The Polish border and the future of migration

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The disturbing scene along the Polish-Belarusian border has turned the problem of illegal migrants into political ammunition. This has changed attitudes with probably long term implications for immigration to Europe.

Immigration has become an increasingly passionate subject dividing Europeans. Generally speaking, the Establishment (what I call the 6Ps: the police, politicians, the press, priests, teachers and prosecutors) welcome immigration, legal or not, as a source of vitality. for an increasingly aging continent, an engine of multicultural diversity and a means for the former imperialists to appease their conscience. In contrast, a growing number of dissidents view immigration as a source of crime and disease, a challenge to traditions and a threat to civilization.

This debate culminated in 2015On the 16th, when Angela Merkel, the powerful German Chancellor, unilaterally opened her country’s borders to migrants, taking much of Europe with her. As the illegals became legal, the division of attitudes among Europeans became more pronounced, with a Willkommenskultur– or welcoming culture – emerging in Germany even as barriers have been erected around Hungary.

And in mid-2021 Belarusian dictator Alexander Lukashenko, perhaps with Turkish help, had a clever idea. To overturn the European Union (EU) economic sanctions imposed on him in retaliation for a rigged election, he increased visa fees, called on everyone from around the world to travel legally to their country and to be transported by bus to the border with its EU member neighbors. : Poland, Lithuania or Latvia. Once there, the estimated 7,000 migrants – mostly but not exclusively Muslims from the Middle East – rushed over the barbed wire fence, sometimes wielding wire cutters provided by Belarus, sometimes pushed through by the forces. Belarusians, and threw debris, stones and stun grenades at Polish police.

But the numerous security guards on the other side arrested them with tear gas and water cannons, backed by fervent determination. “This border is sacred,” said Polish Prime Minister Mateusz Morawiecki. “The Polish state border is not just a line on the map. Generations of Poles have shed their blood for this border.” Warsaw also passed a law allowing it not only to ignore asylum claims from illegal migrants, but even to forcibly expel them from the country.

Polish law enforcement officers secure the border at the Bruzgi-Kuznica border post on the Belarusian-Polish border on November 19, 2021.
MAXIM GUCHEK / BELTA / AFP via Getty Images

Lukashenko exploited the illegals as pawns in a tactical game against the EU. He also used them to earn money, as the Belarusian state tourism agency charged between $ 1,800 and $ 12,000 per migrant and local traders overcharged ($ 1,000 for a hotel room, no. anyone ?) ; perhaps Lukashenko was also hoping for a bribe, as EU members paid Turkey and Libya. Meanwhile, the migrants languished, cold and hungry, adults and children, in the foul forest, a dozen of them dying.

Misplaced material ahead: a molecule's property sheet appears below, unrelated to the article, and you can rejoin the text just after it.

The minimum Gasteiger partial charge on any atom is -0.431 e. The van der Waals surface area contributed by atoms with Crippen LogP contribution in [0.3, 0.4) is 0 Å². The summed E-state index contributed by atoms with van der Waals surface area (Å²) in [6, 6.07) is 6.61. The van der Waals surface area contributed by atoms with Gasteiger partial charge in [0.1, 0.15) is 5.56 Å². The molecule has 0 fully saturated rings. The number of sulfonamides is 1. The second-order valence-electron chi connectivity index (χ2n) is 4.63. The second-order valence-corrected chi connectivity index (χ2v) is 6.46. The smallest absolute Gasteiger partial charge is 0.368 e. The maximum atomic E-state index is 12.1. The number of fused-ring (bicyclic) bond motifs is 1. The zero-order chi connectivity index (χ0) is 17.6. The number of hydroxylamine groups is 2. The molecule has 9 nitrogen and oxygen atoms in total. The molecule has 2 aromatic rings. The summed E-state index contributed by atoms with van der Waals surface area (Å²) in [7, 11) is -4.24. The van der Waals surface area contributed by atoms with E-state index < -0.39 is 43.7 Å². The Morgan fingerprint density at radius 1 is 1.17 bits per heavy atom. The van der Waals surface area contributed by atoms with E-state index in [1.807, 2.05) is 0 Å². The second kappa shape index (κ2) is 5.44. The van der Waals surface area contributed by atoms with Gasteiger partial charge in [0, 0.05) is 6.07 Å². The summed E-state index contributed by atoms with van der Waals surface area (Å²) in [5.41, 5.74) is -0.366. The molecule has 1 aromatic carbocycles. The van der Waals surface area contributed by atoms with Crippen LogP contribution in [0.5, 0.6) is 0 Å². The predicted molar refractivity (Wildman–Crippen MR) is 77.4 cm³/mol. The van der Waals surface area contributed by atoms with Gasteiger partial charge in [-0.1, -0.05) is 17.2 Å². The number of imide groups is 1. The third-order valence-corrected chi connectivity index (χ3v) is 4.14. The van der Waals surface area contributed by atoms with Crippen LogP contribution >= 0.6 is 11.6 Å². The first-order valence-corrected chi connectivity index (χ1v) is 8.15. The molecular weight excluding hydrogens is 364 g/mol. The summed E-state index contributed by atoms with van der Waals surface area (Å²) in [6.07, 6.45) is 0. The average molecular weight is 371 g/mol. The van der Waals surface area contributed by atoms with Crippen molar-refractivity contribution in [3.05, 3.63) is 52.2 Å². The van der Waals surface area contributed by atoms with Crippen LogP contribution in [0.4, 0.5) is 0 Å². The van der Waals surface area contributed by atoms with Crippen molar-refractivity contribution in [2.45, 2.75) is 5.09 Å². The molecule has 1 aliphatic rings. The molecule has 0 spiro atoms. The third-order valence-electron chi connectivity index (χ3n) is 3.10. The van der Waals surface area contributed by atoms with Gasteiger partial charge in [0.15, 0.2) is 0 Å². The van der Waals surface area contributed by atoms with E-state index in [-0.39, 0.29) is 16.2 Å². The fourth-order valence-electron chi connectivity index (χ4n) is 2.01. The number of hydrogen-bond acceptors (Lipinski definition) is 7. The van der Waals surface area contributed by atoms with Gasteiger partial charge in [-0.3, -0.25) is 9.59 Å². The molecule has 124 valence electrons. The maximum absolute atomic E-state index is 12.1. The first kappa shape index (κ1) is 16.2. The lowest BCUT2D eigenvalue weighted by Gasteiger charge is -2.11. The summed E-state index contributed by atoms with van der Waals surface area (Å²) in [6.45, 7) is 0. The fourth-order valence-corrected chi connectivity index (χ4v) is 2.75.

The lasting importance of his bellicose gesture will be even more acidic for Europeans on the immigration of Muslims. Now armed by Belarus, more and more Europeans see the Syrians, Iraqis and Afghans as hostile elements determined to do harm. As inaccurate as this generalization is, it corresponds to an existing set of biases. Shouts in the streets of Poland called on border guards to shoot potential intruders.

The EU’s unequivocal support for Poland shows how far this change has already taken place. Despite persistent serious tensions with Warsaw, Brussels quickly and unreservedly sided with Poland in its dispute with Belarus. The border issue has pushed tensions between the EU and Poland – and $ 41 billion in suspended aid – to the margins.

Fortunately, the resolve of Poland and the EU led Lukashenko to back down. The illegals have abandoned the immediate border area and are either crammed into a giant Belarusian warehouse (a fitting symbolism) or flown to Iraq. Ironically, Lukashenko’s bet to create a migrant crisis in the EU backfired; Belarus, which until this tragedy had almost no Muslim migrants, now hosts a significant number of those who refuse to return home. “I’d rather die here in the cold than go back to Iraq,” said a 32-year-old Iraqi Kurd.

I predict that Belarus’ provocation will significantly affect European attitudes towards migrants, especially illegal migrants, for the worse. Willkommenskultur is now dead, with little possibility of resurrection. The guilt for racism, imperialism and fascism has faded somewhat in the face of the determination not to be portrayed as fools by an iron hat dictator.

So a tragic incident could lead to a new resolution and positive long-term results. Europeans are more aware of the need to protect their borders and to decide democratically on the composition of their population. That it takes a European dictator to push this point once again confirms the whim of history.

Daniel Pipes (DanielPipes.org, @DanielPipes) is President of the Middle East Forum.

The opinions expressed in this article are those of the author.

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